A Dhaka court on Monday charged 147 leaders and activists of BNP-led alliance for offences like assault on police, blasting of cocktails and creating panic during a rally held by the alliance in March last year. It is indeed a rare instance of so many political leaders and workers being indicted in a single case in the country. And it simply boggles the mind to think that the accused, many of whom are senior and respectable citizens, committed offences like attacking the police or blasting bombs in a rally that they organized near their central party office.
It is worthwhile to note that initially the charges were brought against the accused about two weeks after the said political rally last year under the speedy trial act. But nothing was heard about the prosecution of the case during the last one year and a half. Perhaps it is not a strange coincidence that the case has been revived at a time when the BNP-led opposition is planning to hold street agitations.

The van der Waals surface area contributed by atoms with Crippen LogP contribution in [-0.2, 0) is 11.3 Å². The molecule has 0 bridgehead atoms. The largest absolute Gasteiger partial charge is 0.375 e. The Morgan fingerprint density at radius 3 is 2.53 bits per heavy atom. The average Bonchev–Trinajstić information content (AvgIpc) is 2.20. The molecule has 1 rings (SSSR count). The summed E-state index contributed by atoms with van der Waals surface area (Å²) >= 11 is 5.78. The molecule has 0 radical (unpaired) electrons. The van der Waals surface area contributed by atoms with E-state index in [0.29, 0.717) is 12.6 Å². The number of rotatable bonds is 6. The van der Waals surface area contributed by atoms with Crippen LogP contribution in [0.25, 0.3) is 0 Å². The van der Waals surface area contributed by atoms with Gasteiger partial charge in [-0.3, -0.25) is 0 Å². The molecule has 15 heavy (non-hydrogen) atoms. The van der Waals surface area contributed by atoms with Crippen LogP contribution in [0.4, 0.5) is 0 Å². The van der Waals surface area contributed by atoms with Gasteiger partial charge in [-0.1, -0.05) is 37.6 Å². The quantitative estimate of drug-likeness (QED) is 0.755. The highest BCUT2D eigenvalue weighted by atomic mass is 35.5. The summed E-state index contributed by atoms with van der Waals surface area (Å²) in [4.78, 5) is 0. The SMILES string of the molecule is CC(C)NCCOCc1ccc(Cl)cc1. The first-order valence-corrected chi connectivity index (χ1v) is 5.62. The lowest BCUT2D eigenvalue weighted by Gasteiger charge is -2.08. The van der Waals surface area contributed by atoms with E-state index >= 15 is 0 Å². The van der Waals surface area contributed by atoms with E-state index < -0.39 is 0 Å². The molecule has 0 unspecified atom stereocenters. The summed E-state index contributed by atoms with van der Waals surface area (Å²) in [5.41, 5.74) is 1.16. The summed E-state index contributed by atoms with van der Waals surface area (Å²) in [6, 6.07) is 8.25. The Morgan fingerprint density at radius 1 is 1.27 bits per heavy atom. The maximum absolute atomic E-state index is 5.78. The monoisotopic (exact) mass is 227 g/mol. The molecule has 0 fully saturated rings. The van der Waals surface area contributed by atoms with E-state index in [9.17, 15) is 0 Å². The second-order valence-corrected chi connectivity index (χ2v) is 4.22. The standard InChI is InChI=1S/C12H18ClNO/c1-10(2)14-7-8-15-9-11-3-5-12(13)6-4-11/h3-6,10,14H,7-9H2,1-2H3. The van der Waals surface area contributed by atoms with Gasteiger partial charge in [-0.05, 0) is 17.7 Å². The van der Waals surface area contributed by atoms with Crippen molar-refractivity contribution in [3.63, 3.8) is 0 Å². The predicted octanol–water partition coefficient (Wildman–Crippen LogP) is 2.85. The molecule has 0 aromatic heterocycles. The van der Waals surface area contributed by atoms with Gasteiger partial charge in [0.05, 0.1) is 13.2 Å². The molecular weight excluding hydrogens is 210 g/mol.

To all intents and purposes, it is a clear case of turning a legal process into a farce. It is a clear case of using various state institutions including the law-enforcement agencies and the legal system to thwart the opposition political parties' constitutional rights to hold their programmes like meetings, processions and rallies. Regrettably, the government by resorting to such means has in effect been corroding the integrity of those state institutions.
We believe the government would shun using highhanded, politically motivated methods to suppress dissenting voice. This is in the interest of protecting democracy and establishing a credible political system.